PL: Did you take part in the recent high-stakes game at the King’s?

PA: No, I haven’t. I haven’t been there at all, which explains why I haven’t been in that cash game.

But for now I’m very happy to be here. The event is so well organized and I’m looking forward to maybe Berlin or Malta, and also the Grand Final in Monaco.

Patrik Antonius
Apparently was possible to get even more fit.

PL: Why have you played so little poker lately?

PA: The big games I was playing in kind of dried out. In Macau the games moved more and more into private games and the game in Vegas wasn’t the same anymore, either.

Suddenly there was no more game in London and nothing in Monaco. You know, things just change in our industry. So I stepped back and cut down on poker.

Sometimes I didn’t play a single hand for months but I probably would have had there been a proper game. Then again I got to spend more time with my family and on my health and I succeeded in getting in better shape.

I used to have a lot of problems with my back, my shoulder and my hips but now I feel great. And it’s great to be back playing poker again.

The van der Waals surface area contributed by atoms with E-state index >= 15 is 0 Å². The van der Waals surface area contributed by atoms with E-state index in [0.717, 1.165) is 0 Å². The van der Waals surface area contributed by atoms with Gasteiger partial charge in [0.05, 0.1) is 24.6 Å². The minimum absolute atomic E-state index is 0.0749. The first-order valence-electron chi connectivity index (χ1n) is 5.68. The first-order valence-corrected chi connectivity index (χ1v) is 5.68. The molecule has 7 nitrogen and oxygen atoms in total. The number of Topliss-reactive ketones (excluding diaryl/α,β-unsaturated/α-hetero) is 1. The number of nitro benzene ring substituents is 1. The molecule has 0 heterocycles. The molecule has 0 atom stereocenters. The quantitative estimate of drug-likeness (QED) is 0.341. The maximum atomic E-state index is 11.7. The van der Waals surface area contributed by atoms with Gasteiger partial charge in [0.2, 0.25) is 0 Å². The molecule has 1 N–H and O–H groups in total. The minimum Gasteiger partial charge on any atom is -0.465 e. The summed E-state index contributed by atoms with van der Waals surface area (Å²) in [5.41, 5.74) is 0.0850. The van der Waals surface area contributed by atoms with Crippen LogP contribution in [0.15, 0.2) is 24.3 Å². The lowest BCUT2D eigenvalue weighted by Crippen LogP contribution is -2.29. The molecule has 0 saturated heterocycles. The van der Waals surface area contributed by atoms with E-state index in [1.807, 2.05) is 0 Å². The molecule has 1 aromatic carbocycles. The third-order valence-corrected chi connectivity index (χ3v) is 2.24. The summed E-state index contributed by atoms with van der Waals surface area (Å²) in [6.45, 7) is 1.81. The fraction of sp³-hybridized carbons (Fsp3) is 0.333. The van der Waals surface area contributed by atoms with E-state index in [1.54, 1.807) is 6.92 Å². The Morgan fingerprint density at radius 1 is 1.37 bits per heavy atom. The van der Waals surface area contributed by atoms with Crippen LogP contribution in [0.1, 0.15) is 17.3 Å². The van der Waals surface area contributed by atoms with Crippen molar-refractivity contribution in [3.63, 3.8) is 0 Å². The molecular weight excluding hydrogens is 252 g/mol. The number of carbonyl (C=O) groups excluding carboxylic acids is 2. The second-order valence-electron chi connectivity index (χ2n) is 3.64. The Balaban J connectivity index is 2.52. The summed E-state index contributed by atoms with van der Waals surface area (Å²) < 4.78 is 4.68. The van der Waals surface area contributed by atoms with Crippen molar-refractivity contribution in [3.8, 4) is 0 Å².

PL: Any tennis matches with Gus Hansen?

PA: If he wants to play we can certainly arrange something. (laughs) But I think he’s more into squash now.

PL: What happened to your online poker? We really miss the times when you and Tom Dwan were sitting there throwing hundreds of thousands of dollars around.

PA: You know, it’s a little sad, but it looks like the technology has advanced so much that it’s become a totally different game.

Nowadays players use software that gives them so much information and so much data that it has become more of a game of numbers.

I never used any of these programs. I‘ve never used technology to get an edge. I’m more of a feel player who’s living in the moment.